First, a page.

We grew up in an area of the United States with racial inequality, where white and black persons experience disparate opportunities for community inclusion, education, employment, wealth, and wellbeing. As general pediatricians, we felt it was our duty to decrease the impact of these disparities on the health of our patients. Unfortunately, we continue to witness differences by race in the survival, access to care, use of health services, and the development and control of chronic conditions in children. These racial disparities have been reported repeatedly in children throughout the United States for decades.1
The work of Silber and colleagues2 published in the current issue of Pediatrics assesses differences by race in lengths of stay and 30-day readmission rates for hospitalized children with asthma who were enrolled in Medicaid. The work applies rigorous methods to match children across race groups by their other demographic characteristics, comorbid conditions, and history of asthma medication use. Using these methods, the authors found that length of stay and 30-day readmission did not vary significantly by the children’s race. Previous studies of inpatient asthma care using standard risk adjustment methods in children report similar findings.3
The findings reported by Silber et al2 corroborate our experiences with asthma care in a variety of hospitals, including children’s and non-children’s, small and large, urban and rural. We have found that a child’s race, by itself, neither influences the efficiency of inpatient care nor the quality of discharge care. In the hospital, we have not encountered race itself to significantly affect the timing or administration of oxygen, β-agonists, or corticosteroids, or the quality of asthma education and teach-back, action plan development, follow-up appointment arrangement, or other components of hospital discharge care.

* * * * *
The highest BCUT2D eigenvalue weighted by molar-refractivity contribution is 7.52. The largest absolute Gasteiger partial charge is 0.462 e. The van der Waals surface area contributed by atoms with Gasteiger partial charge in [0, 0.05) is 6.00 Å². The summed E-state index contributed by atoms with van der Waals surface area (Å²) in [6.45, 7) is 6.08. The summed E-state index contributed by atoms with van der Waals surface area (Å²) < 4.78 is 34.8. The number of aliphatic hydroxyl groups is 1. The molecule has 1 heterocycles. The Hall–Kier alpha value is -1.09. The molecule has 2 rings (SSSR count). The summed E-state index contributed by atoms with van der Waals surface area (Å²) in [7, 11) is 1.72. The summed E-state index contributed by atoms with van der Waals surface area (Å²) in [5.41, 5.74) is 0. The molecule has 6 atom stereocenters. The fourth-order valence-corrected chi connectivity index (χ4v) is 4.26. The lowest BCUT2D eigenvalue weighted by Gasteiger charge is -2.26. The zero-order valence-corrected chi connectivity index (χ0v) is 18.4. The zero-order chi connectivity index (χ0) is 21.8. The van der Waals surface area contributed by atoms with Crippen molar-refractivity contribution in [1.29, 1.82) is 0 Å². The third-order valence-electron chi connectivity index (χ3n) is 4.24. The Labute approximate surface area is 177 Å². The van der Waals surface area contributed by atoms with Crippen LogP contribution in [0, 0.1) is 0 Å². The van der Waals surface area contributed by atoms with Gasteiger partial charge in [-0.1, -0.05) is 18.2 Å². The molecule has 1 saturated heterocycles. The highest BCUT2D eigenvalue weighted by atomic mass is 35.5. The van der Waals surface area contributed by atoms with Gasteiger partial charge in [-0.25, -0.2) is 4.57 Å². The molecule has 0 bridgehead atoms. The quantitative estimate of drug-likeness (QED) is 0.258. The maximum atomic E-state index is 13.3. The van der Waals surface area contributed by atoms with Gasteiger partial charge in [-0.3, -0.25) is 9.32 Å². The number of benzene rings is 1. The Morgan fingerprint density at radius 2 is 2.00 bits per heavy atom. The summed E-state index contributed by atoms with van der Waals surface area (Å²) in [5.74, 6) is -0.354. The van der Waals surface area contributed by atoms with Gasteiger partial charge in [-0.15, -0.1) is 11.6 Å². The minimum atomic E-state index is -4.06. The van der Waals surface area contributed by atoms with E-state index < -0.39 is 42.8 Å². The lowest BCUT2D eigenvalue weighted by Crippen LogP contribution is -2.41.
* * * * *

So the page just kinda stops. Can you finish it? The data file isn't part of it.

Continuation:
Although race may not substantially affect the inpatient care of hospitalized children with asthma, other socioeconomic characteristics clearly do.4 Poverty, limited education, low health literacy, an unclean home environment, family practice of cigarette smoking, employment challenges, and restricted means of transportation are well known to affect the health care and health outcomes of children with asthma.4 We keep children with asthma in the hospital longer when family caregivers need more time for asthma education (eg, understanding the importance of a spacer or adhering with controller medications when their child is not sick), for addressing home environmental triggers that worsen asthma, and for arranging transportation to follow-up appointments. We have been fortunate to work in multiple hospitals with resources and personnel (eg, case managers and social workers) that are equipped to help address those issues. Long-standing federal health care policies have helped equalize the availability of these resources and personnel to patients across most hospitals.5